I have developed a fond appreciation of the butterfly as a personal symbol of self-actualization. It serves as an elegant and constant reminder that I am officially an adult - just in case my sprouting strands of gray hair are not enough.
But I had never considered the butterfly a pillar of insurmountable strength until our worldwide CEO at Starcom MediaVest Group, Renetta McCann, who is black, spoke of the "butterfly effect" to members of the MediaVest African-American Affinity Group during our first holiday celebration.
Her gift was to encourage us to understand and unleash our own personal power. Regardless of the size of the effort, if we do something - anything, no matter how small - we can effect change. Taken from chaos theory, the concept goes something like this: Somehow, something as small as the fluttering wings of a butterfly could ignite a chain of events resulting in a phenomenon as immense and forceful as a tsunami.
My curiosity got the best of me. Imagine something as miniscule as the ticklish flutter of a butterfly's wings sparking a windstorm that turns into a tornado, triggering an earthquake, then a tsunami. Look at McCann's career and you'll see that anything is possible, if you believe.
When she started in Leo Burnett's account management training program, she did not know she would shatter the glass ceilings put before her. She came to get the job done, and along the way became a role model.
She was the first black media supervisor at Leo Burnett, then the agency's first black female vice president. Now she is the only African-American to lead a global communications agency, one running 10 top media and marketing agencies with billings above $18 billion and a global workforce of 4,500. Not too shabby.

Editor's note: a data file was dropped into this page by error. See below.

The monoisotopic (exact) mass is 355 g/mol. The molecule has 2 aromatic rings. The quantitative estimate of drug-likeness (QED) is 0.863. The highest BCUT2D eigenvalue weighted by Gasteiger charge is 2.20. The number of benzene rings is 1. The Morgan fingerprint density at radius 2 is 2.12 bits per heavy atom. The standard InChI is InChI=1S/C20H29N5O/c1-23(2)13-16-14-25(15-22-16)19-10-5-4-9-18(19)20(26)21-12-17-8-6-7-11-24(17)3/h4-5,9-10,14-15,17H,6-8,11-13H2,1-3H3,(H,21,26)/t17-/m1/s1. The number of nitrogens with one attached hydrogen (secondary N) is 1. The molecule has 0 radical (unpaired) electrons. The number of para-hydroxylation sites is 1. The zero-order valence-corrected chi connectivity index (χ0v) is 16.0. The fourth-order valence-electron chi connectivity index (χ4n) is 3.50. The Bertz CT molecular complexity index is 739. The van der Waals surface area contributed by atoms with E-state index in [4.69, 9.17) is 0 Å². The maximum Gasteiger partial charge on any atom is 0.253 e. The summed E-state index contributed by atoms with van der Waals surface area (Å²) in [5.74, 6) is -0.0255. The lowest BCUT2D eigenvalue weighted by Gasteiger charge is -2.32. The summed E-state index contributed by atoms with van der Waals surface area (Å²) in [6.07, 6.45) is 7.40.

McCann is a true change agent in what has been called one the most racist industries in the country due to its questionable hiring practices and inability to maintain and promote a diverse workforce. McCann did not let that stop her. Ranked No. 27 by Forbes among the world's most powerful women (though she hates it when we remind her of that), McCann is our monarch butterfly.
One of the many areas in which we feel the gentle yet ever-present movement of her wings is in our agency's Diversity Initiative. Undoubtedly, her passion for diversity is infectious. After all, how many global CEOs do you know who would take time out during the holiday season to fly in for a three-hour meeting to inspire 15 employees?
In 2005, SMG became the first communications agency to roll out diversity training for its entire North American organization. Laura Desmond, then CEO of MediaVest, now the SMG CEO of the Americas, caught the wind and created the foundation for what is now MediaVest's diversity recruitment, retention, and education program. With a new sense of empowerment, the African-American Affinity Group, of which I'm a proud member, was driven to commit time and energy after hours to accomplish several initiatives.
The ripples from our inaugural year are still being felt, as one of our interns, Gina Lawrence from Spelman College in Atlanta, was selected as a finalist in the American Advertising Federation's Most Promising Minority Students competition based upon her experience at MediaVest.
The moral to this story: Never underestimate your own personal power, no matter how small your effort may seem. The impact may be felt by others years from now in ways you could never imagine. Special thanks to Renetta for giving the gift of wisdom and being the wind (Oh, I have to say it) "beneath our wings."
Kendra Hatcher is senior vice president, contextual planning, at MediaVest. (email@example.com)